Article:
Pokemon Scarlet & Violet: The Indigo Disk Review

Highlights

  • The Indigo Disk DLC in Pokemon Scarlet & Violet fails to address unresolved storylines and leaves players with unanswered questions.
  • Trainers and rivals in the Terarium are challenging but battles feel redundant, and the new mechanics like BBQs and the Synchro Machine lack depth and reward.
  • The Indigo Disk DLC offers a lackluster conclusion, a half-baked explanation of the Paradox Pokemon, and ruins the strengths of the base game, making the overall experience worse.


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People have always said that nobody in the world hates Pokemon more than a Pokemon player. While I find that statement funny, I never believed it. And then Pokemon Scarlet & Violet was released.

The Indigo Disk, the second of Scarlet & Violet’s DLC packs, begins as a conclusion to the Area Zero storyline and any questions that remained from the base game’s main story, and a follow-up to the previous expansion’s storyline involving siblings Carmine and Kieran. This is all tied together as the game presents a new location to explore; the Terarium of the Blueberry Academy, far away in the Unova Region.

Fans will be instantly regaled by music that remixes the modern OST of Pokemon Scarlet & Violet with some excerpts from the Black & White. The theme songs for the wild and trainer battles are also remixed with the original songs of those games, so you’re constantly reminded of the region you find yourself in, without feeling like a carbon copy of those same locations.

This, along with some nods and hints to the fifth generation, made me realize that we might be closer to a Black & White remake than I first thought, which honestly doesn’t sound enticing after seeing the quality of this entry in the series. Once again, the Indigo Disk doesn’t run well, with frequent hiccups and frame drops plaguing your journey across the Terarium, so I’m concerned about the quality of a hypothetical remake of what is arguably the best generation of Pokemon games in the whole series.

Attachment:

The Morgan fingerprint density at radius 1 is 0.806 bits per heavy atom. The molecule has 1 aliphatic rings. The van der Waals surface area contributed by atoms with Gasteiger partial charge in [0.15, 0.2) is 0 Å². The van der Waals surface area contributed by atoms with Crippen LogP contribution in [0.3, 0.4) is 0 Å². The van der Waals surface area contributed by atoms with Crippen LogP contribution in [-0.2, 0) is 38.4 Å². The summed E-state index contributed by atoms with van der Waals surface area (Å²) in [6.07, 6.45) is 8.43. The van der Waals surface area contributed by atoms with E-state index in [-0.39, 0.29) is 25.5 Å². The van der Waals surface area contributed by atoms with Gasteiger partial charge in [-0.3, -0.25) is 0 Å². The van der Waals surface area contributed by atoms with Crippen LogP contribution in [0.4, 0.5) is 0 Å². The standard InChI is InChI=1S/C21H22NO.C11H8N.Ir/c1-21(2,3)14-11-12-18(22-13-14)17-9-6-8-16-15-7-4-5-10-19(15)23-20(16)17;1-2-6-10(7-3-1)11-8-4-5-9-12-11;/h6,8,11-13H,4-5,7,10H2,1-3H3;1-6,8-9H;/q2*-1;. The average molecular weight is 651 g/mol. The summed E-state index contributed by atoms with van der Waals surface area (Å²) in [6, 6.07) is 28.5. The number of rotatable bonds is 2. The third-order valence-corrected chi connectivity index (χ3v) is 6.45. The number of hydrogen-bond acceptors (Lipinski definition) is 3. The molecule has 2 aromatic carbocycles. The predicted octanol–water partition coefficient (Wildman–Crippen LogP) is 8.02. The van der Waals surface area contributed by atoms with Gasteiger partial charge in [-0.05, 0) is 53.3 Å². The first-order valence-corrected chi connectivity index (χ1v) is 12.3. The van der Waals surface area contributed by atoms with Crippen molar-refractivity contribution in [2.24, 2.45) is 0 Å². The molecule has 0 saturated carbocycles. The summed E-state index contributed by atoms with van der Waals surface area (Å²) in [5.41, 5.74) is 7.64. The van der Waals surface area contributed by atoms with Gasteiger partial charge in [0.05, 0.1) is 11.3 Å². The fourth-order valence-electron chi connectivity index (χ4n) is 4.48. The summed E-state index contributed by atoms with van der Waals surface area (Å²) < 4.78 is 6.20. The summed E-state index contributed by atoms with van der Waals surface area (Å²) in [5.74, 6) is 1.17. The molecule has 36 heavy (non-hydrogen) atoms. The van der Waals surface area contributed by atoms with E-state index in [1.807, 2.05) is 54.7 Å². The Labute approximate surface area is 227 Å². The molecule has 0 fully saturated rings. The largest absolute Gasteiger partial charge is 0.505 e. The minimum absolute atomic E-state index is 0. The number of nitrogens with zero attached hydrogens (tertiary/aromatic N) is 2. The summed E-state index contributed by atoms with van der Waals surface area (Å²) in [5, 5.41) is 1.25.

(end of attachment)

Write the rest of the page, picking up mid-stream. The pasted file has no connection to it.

Elite Four Drayton preparing to battle in Pokemon Scarlet & Violet.

In the Terarium, the most immediate change is that the trainers and rivals are by far the most challenging the series has been in years. From double battles to fully-built Pokemon teams, you will find yourself more often than not losing battles if you get too confident, which is a welcome change that could help players to try the competitive play more comfortably. However, these trainer battles are also completely avoidable and useless, so this change, as welcome as it is, feels redundant.

Novel mechanics like the BBQs are implemented in such a natural way, since you can complete them while you progress on the story with total freedom, and they take very little time to see through. However, the points required to earn rewards or unlock more Pokemon in the wild are too high, which unfortunately makes the system an incessant grind.

In what might be perhaps the most puzzling aspect, we also get the Synchro Machine mechanic, which allows you to synchronize your mind with your Pokemon and control them from afar. This gives you a new way to explore the world, and it might be the funniest gimmick in this generation. But again, it has no actual use, reward, or depth to it. You’re only able to hit other Pokemon as in the Let’s Go mode and you cannot capture anything, so any shiny Pokemon that shows up will despawn the moment you de-sync. On top of that, you cannot even use the camera function while you use the Synchro Machine, so you can’t snap pictures either.